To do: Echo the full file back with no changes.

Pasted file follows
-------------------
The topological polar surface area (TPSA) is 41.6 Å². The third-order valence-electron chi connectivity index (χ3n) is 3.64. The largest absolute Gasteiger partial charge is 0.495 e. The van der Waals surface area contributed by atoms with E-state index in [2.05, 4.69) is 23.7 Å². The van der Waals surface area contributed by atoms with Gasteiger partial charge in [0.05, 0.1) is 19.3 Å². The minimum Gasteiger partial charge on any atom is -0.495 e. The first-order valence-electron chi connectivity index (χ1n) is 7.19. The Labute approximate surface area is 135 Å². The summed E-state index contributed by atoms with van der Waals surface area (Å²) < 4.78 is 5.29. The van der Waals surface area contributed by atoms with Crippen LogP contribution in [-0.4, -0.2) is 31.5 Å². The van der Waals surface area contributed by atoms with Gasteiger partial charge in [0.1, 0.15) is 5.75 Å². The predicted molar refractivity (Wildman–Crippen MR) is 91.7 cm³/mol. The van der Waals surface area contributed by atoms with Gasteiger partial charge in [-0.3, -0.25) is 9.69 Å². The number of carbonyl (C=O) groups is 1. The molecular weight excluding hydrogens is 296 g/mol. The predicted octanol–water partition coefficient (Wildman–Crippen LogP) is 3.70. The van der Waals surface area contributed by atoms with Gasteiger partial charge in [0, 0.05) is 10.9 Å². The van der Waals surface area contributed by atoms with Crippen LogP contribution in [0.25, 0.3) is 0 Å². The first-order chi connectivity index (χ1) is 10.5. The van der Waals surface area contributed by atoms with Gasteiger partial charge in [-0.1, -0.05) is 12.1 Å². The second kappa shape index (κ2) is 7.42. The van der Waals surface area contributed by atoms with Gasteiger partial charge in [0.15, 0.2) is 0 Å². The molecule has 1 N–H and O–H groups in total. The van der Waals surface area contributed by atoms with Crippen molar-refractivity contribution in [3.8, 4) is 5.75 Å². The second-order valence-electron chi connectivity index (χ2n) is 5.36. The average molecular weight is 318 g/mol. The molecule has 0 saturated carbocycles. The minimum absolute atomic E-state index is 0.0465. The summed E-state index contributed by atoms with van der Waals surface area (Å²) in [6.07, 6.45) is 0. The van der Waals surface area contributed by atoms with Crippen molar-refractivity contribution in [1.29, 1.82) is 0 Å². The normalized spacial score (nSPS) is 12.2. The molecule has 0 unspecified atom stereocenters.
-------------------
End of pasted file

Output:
The topological polar surface area (TPSA) is 41.6 Å². The third-order valence-electron chi connectivity index (χ3n) is 3.64. The largest absolute Gasteiger partial charge is 0.495 e. The van der Waals surface area contributed by atoms with E-state index in [2.05, 4.69) is 23.7 Å². The van der Waals surface area contributed by atoms with Gasteiger partial charge in [0.05, 0.1) is 19.3 Å². The minimum Gasteiger partial charge on any atom is -0.495 e. The first-order valence-electron chi connectivity index (χ1n) is 7.19. The Labute approximate surface area is 135 Å². The summed E-state index contributed by atoms with van der Waals surface area (Å²) < 4.78 is 5.29. The van der Waals surface area contributed by atoms with Crippen LogP contribution in [-0.4, -0.2) is 31.5 Å². The van der Waals surface area contributed by atoms with Gasteiger partial charge in [0.1, 0.15) is 5.75 Å². The predicted molar refractivity (Wildman–Crippen MR) is 91.7 cm³/mol. The van der Waals surface area contributed by atoms with Gasteiger partial charge in [-0.3, -0.25) is 9.69 Å². The number of carbonyl (C=O) groups is 1. The molecular weight excluding hydrogens is 296 g/mol. The predicted octanol–water partition coefficient (Wildman–Crippen LogP) is 3.70. The van der Waals surface area contributed by atoms with Gasteiger partial charge in [0, 0.05) is 10.9 Å². The van der Waals surface area contributed by atoms with Crippen LogP contribution in [0.25, 0.3) is 0 Å². The first-order chi connectivity index (χ1) is 10.5. The van der Waals surface area contributed by atoms with Gasteiger partial charge in [-0.1, -0.05) is 12.1 Å². The second kappa shape index (κ2) is 7.42. The van der Waals surface area contributed by atoms with Gasteiger partial charge in [0.15, 0.2) is 0 Å². The molecule has 1 N–H and O–H groups in total. The van der Waals surface area contributed by atoms with Crippen molar-refractivity contribution in [3.8, 4) is 5.75 Å². The second-order valence-electron chi connectivity index (χ2n) is 5.36. The average molecular weight is 318 g/mol. The molecule has 0 saturated carbocycles. The minimum absolute atomic E-state index is 0.0465. The summed E-state index contributed by atoms with van der Waals surface area (Å²) in [6.07, 6.45) is 0. The van der Waals surface area contributed by atoms with Crippen molar-refractivity contribution in [1.29, 1.82) is 0 Å². The normalized spacial score (nSPS) is 12.2. The molecule has 0 unspecified atom stereocenters.